Of all of Boetti's many diverse creations, the Mappe are the simplest and most elegant encapsulation, within one single and seemingly familiar image, of the artist's enduring, part mystic, part conceptual, aesthetic that informed all his work from the late 1960s to his premature death in 1994. Radiant and ultimately optimistic images of the political world map as a fascinatingly diverse single entity held in a state of perpetual flux, the Mappe have also, in recent years, increasingly come to be seen as powerful and even perhaps prophetic icons of the fluid, fast-paced and perpetually-changing globalised image of the world in the 21st century. 'For me', Boetti said, 'the work of the embroidered Mappa is the ultimate in beauty. For that work I did nothing, chose nothing, in the sense that: the world is made as it is, not as I designed it, the flags are those that exist, and I did not design them; in short, I did absolutely nothing; when the basic idea, the concept, emerges everything else requires no choosing.' (Alighiero e Boetti, 1974, quoted in A. Boatto, Alighiero & Boetti, Ravenna 1984, p. 122).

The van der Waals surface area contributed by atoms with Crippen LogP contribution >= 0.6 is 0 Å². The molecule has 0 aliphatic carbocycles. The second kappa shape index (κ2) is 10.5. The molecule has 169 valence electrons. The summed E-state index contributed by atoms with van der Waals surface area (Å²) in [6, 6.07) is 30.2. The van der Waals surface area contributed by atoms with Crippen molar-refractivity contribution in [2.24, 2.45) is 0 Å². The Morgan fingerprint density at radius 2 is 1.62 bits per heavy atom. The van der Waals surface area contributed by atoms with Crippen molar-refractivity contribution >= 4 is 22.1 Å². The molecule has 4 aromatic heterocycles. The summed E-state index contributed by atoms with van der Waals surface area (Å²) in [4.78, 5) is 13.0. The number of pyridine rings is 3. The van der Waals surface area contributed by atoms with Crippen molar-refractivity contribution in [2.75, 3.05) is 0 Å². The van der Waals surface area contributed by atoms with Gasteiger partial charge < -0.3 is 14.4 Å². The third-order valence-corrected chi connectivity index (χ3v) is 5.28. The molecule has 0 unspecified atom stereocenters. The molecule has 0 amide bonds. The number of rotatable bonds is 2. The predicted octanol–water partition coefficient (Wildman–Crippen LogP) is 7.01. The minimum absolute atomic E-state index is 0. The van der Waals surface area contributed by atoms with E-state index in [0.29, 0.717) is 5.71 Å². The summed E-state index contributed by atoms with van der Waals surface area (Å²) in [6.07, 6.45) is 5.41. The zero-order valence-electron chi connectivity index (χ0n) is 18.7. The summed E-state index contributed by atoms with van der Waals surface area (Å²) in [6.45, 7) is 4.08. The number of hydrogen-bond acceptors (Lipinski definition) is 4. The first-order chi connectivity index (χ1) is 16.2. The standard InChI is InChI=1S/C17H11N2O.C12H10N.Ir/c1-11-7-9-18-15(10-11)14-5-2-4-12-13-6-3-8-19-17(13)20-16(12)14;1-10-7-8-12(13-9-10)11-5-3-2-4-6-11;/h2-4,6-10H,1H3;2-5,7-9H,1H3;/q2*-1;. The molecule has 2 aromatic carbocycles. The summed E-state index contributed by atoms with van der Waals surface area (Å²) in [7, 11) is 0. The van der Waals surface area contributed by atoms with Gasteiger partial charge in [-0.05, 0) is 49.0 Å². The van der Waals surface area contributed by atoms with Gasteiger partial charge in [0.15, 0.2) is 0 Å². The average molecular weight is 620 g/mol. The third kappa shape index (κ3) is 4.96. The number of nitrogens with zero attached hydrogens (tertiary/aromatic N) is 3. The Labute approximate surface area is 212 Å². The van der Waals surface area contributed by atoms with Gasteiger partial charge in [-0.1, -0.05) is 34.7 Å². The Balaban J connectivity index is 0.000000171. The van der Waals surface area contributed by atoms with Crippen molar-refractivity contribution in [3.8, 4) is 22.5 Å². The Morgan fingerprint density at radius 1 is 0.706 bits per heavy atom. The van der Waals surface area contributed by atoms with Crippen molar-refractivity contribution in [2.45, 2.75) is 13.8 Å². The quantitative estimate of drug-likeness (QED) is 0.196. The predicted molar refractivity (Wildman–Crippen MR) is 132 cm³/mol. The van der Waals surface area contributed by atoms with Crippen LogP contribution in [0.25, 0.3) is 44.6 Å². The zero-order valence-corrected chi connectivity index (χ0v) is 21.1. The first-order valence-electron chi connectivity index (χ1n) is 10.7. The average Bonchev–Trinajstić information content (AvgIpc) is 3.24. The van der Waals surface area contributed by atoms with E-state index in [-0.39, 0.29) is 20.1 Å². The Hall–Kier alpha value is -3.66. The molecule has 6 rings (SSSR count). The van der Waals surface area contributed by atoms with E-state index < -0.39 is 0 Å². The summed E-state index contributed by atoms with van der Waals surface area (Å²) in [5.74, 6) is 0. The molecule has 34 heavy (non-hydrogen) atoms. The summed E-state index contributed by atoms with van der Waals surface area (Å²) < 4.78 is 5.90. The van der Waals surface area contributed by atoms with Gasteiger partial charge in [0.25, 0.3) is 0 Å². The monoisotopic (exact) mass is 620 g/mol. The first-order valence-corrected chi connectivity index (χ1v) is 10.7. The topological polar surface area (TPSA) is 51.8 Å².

The time and place of this silver-grey Mappa's execution are written running down the side of the world map in two black and white inscriptions written in Itailan and segmented in the manner of Boetti's Arazzi into their alphabetical component parts. Entitling the work as 'authored' by Boetti and 'stopped in motion', in Kabul in 1984, these inscriptions refer to the dominant theme of the series: time. They are in effect, linguistic indications of how the fluid ever-changing nationalistic flags and borders of the world - especially those of Afghanistan at this time - have here been fixed in time or, as Boetti preferred to put it, 'stopped in motion'. These phrases, split, like the world map, into their constituent alphabetical parts, reiterate Boetti's ever-present theme of 'ordine e disordine' - the order and disorder - that lies inherent within all things including, as these black and white letters indicate, the structure of all language.